Github code posting

Just posting to let know about a small posting to my GITHUB account. Some bits of code that i have written privately and not used since.

message() box function rewrite.
Search/replace function that i wrote one night and then did not use.
ShellEx function including direct print option.

Posted as Clarion 9.1 app file.

Free to use, no formal support provided.

Please let me know what you think.

find the code here…

Richard Bryce

If you include the generated code, then we can see what you’ve written directly in GitHub, without having to clone the repo, open the app, and generate the app.

Also, if you maintain the repo for the generated source, we can see what’s changed over time (bug fixes, enhancements etc)

FWIW, GitHub has Gists which are handy little automagic repos for a couple of files, which are related, such as the 3 things you mentioned above.

And even better, if you post a Gist link into Clarionhub (on a line by itself) the code will be automagically rendered in the topic/post.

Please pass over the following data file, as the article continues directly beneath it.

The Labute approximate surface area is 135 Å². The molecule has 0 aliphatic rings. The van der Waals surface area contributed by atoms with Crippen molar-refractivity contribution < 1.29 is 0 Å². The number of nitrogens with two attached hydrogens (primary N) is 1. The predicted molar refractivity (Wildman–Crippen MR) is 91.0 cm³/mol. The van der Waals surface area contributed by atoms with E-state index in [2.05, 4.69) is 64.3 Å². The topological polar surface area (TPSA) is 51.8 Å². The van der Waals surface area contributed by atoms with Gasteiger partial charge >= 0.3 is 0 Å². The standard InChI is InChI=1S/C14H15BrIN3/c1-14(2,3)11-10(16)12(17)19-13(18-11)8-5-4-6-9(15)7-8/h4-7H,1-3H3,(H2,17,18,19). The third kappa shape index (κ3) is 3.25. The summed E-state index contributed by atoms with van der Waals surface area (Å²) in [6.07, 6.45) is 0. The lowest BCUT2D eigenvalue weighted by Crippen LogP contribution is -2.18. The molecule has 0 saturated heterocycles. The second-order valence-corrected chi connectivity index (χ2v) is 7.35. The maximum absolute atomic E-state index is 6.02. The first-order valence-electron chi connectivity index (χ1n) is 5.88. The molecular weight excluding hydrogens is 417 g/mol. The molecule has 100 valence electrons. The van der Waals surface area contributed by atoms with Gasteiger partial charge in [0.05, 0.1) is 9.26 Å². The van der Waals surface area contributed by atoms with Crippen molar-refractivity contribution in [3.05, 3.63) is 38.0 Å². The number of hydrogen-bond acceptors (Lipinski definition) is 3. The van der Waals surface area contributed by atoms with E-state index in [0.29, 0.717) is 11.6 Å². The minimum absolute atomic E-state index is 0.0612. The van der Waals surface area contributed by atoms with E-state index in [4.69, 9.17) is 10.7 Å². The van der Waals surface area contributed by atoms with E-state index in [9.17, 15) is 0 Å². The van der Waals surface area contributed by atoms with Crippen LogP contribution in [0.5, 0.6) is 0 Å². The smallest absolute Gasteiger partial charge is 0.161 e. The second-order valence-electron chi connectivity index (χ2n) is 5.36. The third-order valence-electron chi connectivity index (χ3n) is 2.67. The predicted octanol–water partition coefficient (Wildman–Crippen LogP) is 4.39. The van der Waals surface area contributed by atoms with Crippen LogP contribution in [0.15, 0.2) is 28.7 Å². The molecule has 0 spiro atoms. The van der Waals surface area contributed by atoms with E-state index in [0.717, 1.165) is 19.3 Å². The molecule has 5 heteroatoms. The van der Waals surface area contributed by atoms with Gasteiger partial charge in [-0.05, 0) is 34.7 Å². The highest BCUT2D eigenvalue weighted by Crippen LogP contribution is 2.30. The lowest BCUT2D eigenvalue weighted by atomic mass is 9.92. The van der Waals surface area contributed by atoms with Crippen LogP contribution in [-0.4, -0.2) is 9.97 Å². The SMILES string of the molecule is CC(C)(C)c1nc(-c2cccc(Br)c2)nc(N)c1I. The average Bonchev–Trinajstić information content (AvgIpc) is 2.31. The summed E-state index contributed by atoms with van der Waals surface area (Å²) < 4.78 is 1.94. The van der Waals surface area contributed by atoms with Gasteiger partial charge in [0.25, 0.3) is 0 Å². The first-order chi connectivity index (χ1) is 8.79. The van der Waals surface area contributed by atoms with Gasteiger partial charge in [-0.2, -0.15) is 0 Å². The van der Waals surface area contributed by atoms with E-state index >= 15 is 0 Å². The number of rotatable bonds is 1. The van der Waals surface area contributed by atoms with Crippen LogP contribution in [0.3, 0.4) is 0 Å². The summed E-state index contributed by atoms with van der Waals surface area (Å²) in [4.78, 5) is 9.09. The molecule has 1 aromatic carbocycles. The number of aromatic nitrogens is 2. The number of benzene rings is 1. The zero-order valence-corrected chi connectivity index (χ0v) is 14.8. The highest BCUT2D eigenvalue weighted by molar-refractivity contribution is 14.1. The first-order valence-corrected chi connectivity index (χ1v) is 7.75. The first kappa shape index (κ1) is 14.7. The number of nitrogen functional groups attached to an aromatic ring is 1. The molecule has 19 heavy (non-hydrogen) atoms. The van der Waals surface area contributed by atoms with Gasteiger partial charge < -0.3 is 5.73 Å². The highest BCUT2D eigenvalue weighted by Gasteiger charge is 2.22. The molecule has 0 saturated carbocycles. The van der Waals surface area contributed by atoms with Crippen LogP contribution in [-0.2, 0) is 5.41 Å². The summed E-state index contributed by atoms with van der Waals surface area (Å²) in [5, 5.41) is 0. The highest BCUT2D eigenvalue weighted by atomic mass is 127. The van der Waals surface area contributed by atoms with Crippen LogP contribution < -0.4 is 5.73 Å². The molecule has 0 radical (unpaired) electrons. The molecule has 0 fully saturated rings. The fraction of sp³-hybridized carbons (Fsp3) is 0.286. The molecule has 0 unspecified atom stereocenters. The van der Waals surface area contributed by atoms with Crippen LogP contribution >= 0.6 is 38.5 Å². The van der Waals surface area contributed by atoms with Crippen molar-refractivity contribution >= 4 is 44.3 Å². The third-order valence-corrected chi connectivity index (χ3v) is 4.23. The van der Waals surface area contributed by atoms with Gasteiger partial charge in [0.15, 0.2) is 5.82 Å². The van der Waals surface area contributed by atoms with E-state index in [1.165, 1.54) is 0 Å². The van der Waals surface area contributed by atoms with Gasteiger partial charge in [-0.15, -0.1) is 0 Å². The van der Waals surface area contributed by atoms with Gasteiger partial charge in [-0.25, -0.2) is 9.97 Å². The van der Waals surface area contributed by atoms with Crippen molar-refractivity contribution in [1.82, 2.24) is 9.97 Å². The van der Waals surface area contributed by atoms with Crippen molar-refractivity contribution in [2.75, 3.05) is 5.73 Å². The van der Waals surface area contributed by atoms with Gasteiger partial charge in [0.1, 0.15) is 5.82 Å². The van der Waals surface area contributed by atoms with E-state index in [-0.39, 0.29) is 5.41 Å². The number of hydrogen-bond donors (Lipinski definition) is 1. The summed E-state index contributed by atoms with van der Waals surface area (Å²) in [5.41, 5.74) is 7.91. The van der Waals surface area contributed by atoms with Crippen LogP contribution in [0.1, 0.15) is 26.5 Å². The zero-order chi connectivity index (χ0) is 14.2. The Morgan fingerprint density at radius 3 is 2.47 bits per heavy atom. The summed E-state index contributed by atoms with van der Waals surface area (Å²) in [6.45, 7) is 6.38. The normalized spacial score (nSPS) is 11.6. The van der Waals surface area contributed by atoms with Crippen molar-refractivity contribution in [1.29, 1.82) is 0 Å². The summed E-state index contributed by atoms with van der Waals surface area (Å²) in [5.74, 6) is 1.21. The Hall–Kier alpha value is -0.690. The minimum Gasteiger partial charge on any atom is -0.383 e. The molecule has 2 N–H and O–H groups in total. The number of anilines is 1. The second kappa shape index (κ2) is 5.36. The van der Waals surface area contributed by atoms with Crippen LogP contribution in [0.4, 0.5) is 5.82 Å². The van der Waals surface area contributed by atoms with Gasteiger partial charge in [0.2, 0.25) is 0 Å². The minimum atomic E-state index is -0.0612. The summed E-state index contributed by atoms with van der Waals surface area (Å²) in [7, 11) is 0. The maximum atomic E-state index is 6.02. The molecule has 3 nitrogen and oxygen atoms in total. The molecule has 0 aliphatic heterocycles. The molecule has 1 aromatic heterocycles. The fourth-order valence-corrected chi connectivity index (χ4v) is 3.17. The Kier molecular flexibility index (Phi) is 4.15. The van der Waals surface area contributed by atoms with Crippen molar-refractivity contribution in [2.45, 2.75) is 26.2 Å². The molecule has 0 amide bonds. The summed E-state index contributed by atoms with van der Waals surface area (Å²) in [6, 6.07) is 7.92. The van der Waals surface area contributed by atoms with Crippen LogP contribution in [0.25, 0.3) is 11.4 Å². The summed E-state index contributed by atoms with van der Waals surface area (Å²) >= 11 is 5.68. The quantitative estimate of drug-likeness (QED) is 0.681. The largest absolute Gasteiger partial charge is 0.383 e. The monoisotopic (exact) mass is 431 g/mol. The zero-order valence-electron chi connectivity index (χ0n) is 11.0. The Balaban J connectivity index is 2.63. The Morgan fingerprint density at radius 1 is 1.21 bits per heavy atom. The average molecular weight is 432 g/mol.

Thanks for replying, I have now added the generated .clw files for this example so you can review the code online.

Gists, do you have an example here on clarionhub that i can have a look at.


Richard Bryce.

Hi Brahn,
thanks for replying.

can you point me to an example where you have used a Gists here on clarionhub.

Richard Bryce


How to use the code i have posted, pretty easy actually.

  1. go to this url.

  2. this page appears.

  3. Then click the download button that i highlighted “Cloan or download”

Clarion9 is required to view the .app file. Or view/edit the .clw files. Please Note, these examples have setups in both Global Data and Global Map embed points. Message box example also has setup code in Main() procedure, ThisWindow.Init method (embed point).


Richard Bryce

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#Where possible, avoid the download button, clone the repo instead#


Well the ZIP’d version of a git repos just has the content of each file.
Which means, that there is a good chance you’ll wind up with unix line endings on your files. and that’s bad because the clarion compiler fails when it encounters unix line endings.

On the other hand (OTOH), when you do a clone the git understands the target operating system and it automatically corrects line endings.

BTW, cloning is easier than downloading a .zip and then unzipping the zip anyway
you just clone a folder, it downloads the content and expands it all in one shot.

###How to configure your git repo’s to use windows line endings.###

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